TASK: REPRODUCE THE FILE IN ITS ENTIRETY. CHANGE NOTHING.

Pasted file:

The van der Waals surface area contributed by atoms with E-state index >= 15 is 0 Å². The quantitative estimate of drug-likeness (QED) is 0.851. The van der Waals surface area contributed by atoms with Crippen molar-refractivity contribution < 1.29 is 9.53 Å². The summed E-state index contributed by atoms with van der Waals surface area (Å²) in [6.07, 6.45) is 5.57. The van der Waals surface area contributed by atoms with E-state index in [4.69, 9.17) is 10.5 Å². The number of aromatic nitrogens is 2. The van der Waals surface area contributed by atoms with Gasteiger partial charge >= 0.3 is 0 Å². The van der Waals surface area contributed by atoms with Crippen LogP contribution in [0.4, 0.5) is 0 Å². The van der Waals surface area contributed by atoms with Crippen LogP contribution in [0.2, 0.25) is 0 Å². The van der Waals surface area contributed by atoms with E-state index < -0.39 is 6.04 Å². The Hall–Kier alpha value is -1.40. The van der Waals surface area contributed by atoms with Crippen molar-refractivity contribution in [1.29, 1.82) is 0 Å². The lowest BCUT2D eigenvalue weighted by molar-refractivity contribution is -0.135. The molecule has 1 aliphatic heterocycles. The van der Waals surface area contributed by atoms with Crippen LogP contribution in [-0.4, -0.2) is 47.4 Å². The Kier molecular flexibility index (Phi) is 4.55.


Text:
The van der Waals surface area contributed by atoms with E-state index >= 15 is 0 Å². The quantitative estimate of drug-likeness (QED) is 0.851. The van der Waals surface area contributed by atoms with Crippen molar-refractivity contribution < 1.29 is 9.53 Å². The summed E-state index contributed by atoms with van der Waals surface area (Å²) in [6.07, 6.45) is 5.57. The van der Waals surface area contributed by atoms with E-state index in [4.69, 9.17) is 10.5 Å². The number of aromatic nitrogens is 2. The van der Waals surface area contributed by atoms with Gasteiger partial charge >= 0.3 is 0 Å². The van der Waals surface area contributed by atoms with Crippen LogP contribution in [0.4, 0.5) is 0 Å². The van der Waals surface area contributed by atoms with Crippen LogP contribution in [0.2, 0.25) is 0 Å². The van der Waals surface area contributed by atoms with E-state index < -0.39 is 6.04 Å². The Hall–Kier alpha value is -1.40. The van der Waals surface area contributed by atoms with Crippen molar-refractivity contribution in [1.29, 1.82) is 0 Å². The lowest BCUT2D eigenvalue weighted by molar-refractivity contribution is -0.135. The molecule has 1 aliphatic heterocycles. The van der Waals surface area contributed by atoms with Crippen LogP contribution in [-0.4, -0.2) is 47.4 Å². The Kier molecular flexibility index (Phi) is 4.55.